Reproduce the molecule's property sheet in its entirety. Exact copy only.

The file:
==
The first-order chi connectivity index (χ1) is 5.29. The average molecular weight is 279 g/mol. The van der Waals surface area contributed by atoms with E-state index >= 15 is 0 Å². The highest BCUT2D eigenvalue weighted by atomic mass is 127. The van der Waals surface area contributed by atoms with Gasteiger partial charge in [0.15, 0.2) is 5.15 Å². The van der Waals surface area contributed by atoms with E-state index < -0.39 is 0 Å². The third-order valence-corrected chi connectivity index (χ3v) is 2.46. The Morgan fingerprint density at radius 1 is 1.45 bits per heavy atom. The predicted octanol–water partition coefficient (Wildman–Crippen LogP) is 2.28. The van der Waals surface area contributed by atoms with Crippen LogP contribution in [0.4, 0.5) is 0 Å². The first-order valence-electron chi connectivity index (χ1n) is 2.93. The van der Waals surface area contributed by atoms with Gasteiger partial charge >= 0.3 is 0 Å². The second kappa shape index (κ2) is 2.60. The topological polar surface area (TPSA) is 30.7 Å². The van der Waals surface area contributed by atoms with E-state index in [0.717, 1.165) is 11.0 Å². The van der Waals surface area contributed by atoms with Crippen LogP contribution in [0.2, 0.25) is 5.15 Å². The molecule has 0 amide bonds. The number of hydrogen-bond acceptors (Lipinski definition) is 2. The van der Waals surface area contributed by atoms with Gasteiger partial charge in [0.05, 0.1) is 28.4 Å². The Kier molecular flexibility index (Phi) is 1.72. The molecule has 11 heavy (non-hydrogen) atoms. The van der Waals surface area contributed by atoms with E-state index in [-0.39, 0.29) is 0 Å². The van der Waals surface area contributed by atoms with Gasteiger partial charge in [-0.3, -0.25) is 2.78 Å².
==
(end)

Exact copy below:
The first-order chi connectivity index (χ1) is 5.29. The average molecular weight is 279 g/mol. The van der Waals surface area contributed by atoms with E-state index >= 15 is 0 Å². The highest BCUT2D eigenvalue weighted by atomic mass is 127. The van der Waals surface area contributed by atoms with Gasteiger partial charge in [0.15, 0.2) is 5.15 Å². The van der Waals surface area contributed by atoms with E-state index < -0.39 is 0 Å². The third-order valence-corrected chi connectivity index (χ3v) is 2.46. The Morgan fingerprint density at radius 1 is 1.45 bits per heavy atom. The predicted octanol–water partition coefficient (Wildman–Crippen LogP) is 2.28. The van der Waals surface area contributed by atoms with Crippen LogP contribution in [0.4, 0.5) is 0 Å². The first-order valence-electron chi connectivity index (χ1n) is 2.93. The van der Waals surface area contributed by atoms with Gasteiger partial charge >= 0.3 is 0 Å². The second kappa shape index (κ2) is 2.60. The topological polar surface area (TPSA) is 30.7 Å². The van der Waals surface area contributed by atoms with E-state index in [0.717, 1.165) is 11.0 Å². The van der Waals surface area contributed by atoms with Crippen LogP contribution in [0.2, 0.25) is 5.15 Å². The molecule has 0 amide bonds. The number of hydrogen-bond acceptors (Lipinski definition) is 2. The van der Waals surface area contributed by atoms with Gasteiger partial charge in [0.05, 0.1) is 28.4 Å². The Kier molecular flexibility index (Phi) is 1.72. The molecule has 11 heavy (non-hydrogen) atoms. The van der Waals surface area contributed by atoms with E-state index in [-0.39, 0.29) is 0 Å². The van der Waals surface area contributed by atoms with Gasteiger partial charge in [-0.3, -0.25) is 2.78 Å².